But as it was already mentioned, it would be also desirable to account for the ontological reality of past and of the future at some level of description. This is given by the possibility to look at the blob as one continuous time-spatial entity. This is well compatible with the fundamental axiom of blobjectivism, namely that there exists just one entity out there. If we go for this, then past and future must be integrated into the blob. But they cannot be the parts of blob, because of the same requirement of blobjectivism that allows for the existence of one object only. But if past and future are not parts of the blob, and if they are integrated into it nevertheless, it is hard to see what else could they be as the blob's aspects. In this case then, the past is just an aspect of blob, as also the future is just another aspect of blob. It is also understandable that these aspects, if taken coarse grainedly, will have to allow for a zoom discovering richness and variation in them. But the important thing is that, seeing past and future as integrated aspects of the blob, the blob will remain one entity, extended continuously through time and space. This view may sound odd at first sight, but a second thought will show its plausibility, and first its compatibility with the views of modern physiscs. Besides to this, the advantage is that blob, seen under this perspective, is not restricted to some quasi-tractable actuality such as it could be presented in the timely NOW. The point is that now also includes past and the future. So blobjectivism is close to some Indian philosophy perhaps in this, if Indian philosophy should commit itself to the view that the future and the past are really present in the actuality of time. If the past and the future are present in the actuality of the time though, this does not mean that the the actual moment has a punctual tractable special position and value. On the other hand, even if we allow a special status for the actual time, the past and the future will be acknowledged as correctly assertible, and this means as true, by being indirect in respect to actuality.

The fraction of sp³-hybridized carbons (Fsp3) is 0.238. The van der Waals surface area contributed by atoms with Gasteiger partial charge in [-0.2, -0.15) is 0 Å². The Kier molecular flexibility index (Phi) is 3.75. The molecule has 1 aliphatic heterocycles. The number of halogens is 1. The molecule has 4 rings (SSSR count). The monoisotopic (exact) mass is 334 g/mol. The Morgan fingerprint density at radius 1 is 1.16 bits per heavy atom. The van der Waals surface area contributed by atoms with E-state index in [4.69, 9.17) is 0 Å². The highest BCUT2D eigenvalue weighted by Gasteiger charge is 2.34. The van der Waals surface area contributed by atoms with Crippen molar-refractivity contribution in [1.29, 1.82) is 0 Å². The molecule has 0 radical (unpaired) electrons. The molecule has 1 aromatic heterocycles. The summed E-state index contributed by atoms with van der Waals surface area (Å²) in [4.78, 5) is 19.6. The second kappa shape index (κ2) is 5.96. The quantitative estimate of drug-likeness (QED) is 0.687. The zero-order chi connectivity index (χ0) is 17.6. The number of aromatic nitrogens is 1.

The trick is not to go into the trap of affirming the idealized time of presence. One can well understand that it is somehow simple to divide time into surveyable punctual moments. But our experience shows, and this is probably due to the nature of the underlying ontological reality, that the actual time is intertwined with the past and with the future. In the actual moment, i.e. in the moment now, there are seeds of the future and there is the experience of the past. One cannot easily separate the past and the future from the actual moment now. And this also means, on the other hand, that the actual moment now cannot be plausibly tractably separated from the past and from the future. Contextually and ontologically, the past and the future are rather indirect. All in being indirect though, they do not give any particular tractable status to the present and to the now. The tendency to isolate the discrete now and present is rooted in the cognitive and linguistic mechanisms that tend to focus on the simple and surveyable aspects of the blob. But what is more surveyable and simple than one and now, here? Many attempts in philosophy started with the surveyable and with the present. This is the place of the indexical and of the demonstrative, ever wishing to capture the unity of time and place. But indexical and demonstrative - unhappily for those attempts - also turn out to be paradigmatic cases of the contextualism's involvement. The trials to pinpoint units of time and space reveal their contextual embedding and lack of any clear borders, thus vagueness of such presupposedly discrete entities. Metaphorical mechanisms, on the other hand, from which one would expect to build the pinnacle of contextual involvement, unexpectedly push towards the singularity and discretness of aspects, and towards cognitive capturing of discrete elements, including bodies and moments. We have to change the perspective. As blobjectivists we start with the richly dynamical and continuous one blob, on the real basis of which, by the mechanism of metaphor, we capture single discrete unities. From blobjectivist perspective we see now however that these unities are just so many aspects of the blob, captured by the help of language and thought.